Mandy Varley

Country of origin: United States

Campaign Marketing Manager, Misys

This feature by Harriet Murdoch was originally published by BusinessBecause on 22 September 2011. We are grateful to BusinessBecause for permission to reprint it here.

Mandy Varley believes the family values of her upbringing will serve her well in business

Mandy Varley gained her MBA from Lancaster University Management School in January 2011 and now works for the National Council of Voluntary Organisations (NCVO). The 28-year-old American talks about her time at Lancaster and her plans for the future.

Mandy was born in Columbus, Ohio and grew up in an “idyllic American suburb in the Midwest which is most known for cows, corn, American football and family values”. This, she adds, has had a strong influence on the way she does business; she values the balancing of work with home life, is honest and straightforward even in ruthless business situations but says this “doesn’t mean I’m overly naïve and trusting – I’m just a strong advocate of fair play”.

It is apparent from Mandy’s CV that a large portion of her career has been spent in the charitable sector. Mandy says that although she has been interested in charity for a long while she is actually more interested in social business. Having worked at Phoenix Outdoor and Asheville House, which are both for-profit programs for at-risk adolescents, Mandy knew she wanted to work for companies that had a social aim.

She is currently working at NCVO which is more of a traditional charity that supports British charities by providing information, bespoke support and advice, sector research, training and consultancy.

Mandy decided to study for her MBA at Lancaster having studied the Financial Times’ business school rankings and decided that a British MBA was less expensive and takes less time, meaning fewer years of foregone salary.

The Lancaster MBA class was made up of 75 students from 20 countries. “I had expected a very competitive environment (and it was at times) but even still we all worked together and helped each other on different points. Another American described it as “supportive competitive” which sounds like a contradiction but an accurate one that worked quite well for our class.

“I never liked working in teams before doing this course and now I couldn’t imagine trying to do projects completely on my own again. Working with a team just makes every idea so much richer.”

I asked Mandy how she had found her time studying for her MBA and she said “I loved Lancaster. The courses were great, the faculty was very knowledgeable, the staff were so friendly and welcoming. I also really enjoyed living somewhere outside of London while I studied. It was easier to stay focused and gave me a broader sense of what the UK is like.”

For Mandy the highlight of her year was handing in her dissertation “What a labour of love! I’m so glad I did it and was even happier when it was over. I even used my findings to start writing articles for charity publications. I was very keen not to undertake new research and then simply not tell anyone else about it.”

The dissertation involved collecting real-life data from a UK-based charity “and in return for allowing me in to gather data, I organised my findings to make strategic recommendations to the organisation based on what I learned from their staff members.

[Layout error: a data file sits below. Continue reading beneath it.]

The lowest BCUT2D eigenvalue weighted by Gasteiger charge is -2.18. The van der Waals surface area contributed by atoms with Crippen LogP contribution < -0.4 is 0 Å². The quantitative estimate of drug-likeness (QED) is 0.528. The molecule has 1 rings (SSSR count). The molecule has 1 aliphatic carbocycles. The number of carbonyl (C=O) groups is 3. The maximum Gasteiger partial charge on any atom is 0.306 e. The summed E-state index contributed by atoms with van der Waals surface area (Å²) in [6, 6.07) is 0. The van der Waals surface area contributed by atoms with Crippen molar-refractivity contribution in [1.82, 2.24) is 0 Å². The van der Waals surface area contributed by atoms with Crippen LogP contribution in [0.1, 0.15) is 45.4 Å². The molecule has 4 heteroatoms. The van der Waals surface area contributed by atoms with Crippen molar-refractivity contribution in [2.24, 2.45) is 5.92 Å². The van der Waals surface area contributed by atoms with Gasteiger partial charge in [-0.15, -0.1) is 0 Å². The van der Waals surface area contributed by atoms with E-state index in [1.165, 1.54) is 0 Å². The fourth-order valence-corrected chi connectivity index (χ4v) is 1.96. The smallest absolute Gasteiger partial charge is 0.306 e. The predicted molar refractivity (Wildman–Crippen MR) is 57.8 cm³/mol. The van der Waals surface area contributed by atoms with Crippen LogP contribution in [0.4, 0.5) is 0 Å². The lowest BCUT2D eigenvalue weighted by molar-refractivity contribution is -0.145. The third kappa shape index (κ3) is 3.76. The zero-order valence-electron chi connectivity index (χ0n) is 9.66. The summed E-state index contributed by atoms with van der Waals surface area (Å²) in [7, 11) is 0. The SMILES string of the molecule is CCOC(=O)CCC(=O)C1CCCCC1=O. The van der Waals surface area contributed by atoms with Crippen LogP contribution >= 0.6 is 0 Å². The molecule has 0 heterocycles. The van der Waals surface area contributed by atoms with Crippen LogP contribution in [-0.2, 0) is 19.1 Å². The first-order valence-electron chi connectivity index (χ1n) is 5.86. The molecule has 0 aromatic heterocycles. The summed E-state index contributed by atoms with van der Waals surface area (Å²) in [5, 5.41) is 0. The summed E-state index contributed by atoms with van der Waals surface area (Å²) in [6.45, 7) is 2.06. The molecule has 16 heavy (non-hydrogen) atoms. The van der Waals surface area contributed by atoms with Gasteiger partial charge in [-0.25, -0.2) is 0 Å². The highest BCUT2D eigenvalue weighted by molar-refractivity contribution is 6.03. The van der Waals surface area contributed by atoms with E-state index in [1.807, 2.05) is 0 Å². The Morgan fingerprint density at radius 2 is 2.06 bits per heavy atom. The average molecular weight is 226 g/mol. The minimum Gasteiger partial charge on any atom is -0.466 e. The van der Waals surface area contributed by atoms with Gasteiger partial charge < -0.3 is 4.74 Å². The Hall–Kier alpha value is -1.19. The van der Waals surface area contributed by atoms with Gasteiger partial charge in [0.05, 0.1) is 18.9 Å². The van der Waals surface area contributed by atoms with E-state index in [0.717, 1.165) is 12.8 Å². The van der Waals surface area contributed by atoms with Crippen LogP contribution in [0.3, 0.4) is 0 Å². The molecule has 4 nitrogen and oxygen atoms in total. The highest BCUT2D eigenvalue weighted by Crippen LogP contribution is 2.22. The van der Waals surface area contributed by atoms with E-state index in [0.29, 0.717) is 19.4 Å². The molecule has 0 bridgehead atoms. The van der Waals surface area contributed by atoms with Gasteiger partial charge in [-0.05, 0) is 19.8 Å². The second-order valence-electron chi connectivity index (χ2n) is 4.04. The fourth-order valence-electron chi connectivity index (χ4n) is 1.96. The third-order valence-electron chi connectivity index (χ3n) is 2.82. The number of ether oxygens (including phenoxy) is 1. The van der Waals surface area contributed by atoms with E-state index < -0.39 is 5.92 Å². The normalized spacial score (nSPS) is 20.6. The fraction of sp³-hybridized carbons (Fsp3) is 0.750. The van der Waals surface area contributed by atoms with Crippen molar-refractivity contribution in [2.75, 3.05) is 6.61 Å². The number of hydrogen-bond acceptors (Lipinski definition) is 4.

“It was a wonderful experience and really cemented my confidence in being able to suss out organisational problems in interviews and provide solid strategic insights back to the organisation.”

One of the most interesting modules for Mandy was called ‘The Mindful Manager’ which was led by a former captain of industry-turned-professor, “I really appreciated the fact that he told us the truth about being a manager. Basically you will have ambiguous circumstances and limited information to make decisions that your superiors will judge you on. You won’t be able to control anyone else but your performance will be judged on how you motivate others to do what you need them to do for you to be successful in your project.

“Essentially he described the work environment and told us to mentally prepare ourselves and now I feel like I was able to get up and running much faster knowing what to expect at a higher level of management.”

A recurring theme when talking to MBA graduates is the importance they place on time management if you want to get the most out of the programme. And Mandy recommends: “Being honest with yourself about what you really want out of the programme. I spent a lot of the time finishing my work and showing my face at the local pub. Even if I didn’t have a drink I got to meet lots of new people and build relationships.

“Basically my whole course involved a lot of networking. Not the shark-y kind that people who hate to network always cringe at, but what networking is at the heart – meeting people, getting to know them and finding ways to help one another.”

Mandy wants to stay in the UK and ultimately to start her own social business. She says that until that is possible she wants to build up a large not-for-profit client base and help them with their marketing, training and strategy needs. If she was to move back to the USA she thinks that even if certain US employers are put off by “an MBA whose brand they are not familiar with. In the end I think there will be plenty of businesses that will simply want the candidate to have an MBA and the skills and tools that brings, regardless of where it came from.”


Reprinted by kind permission of

Mandy subsequently joined Convio in London, as Marketing and Communications Officer. In May 2013 she joined Misys as Campaign Marketing Manager for Southern Europe.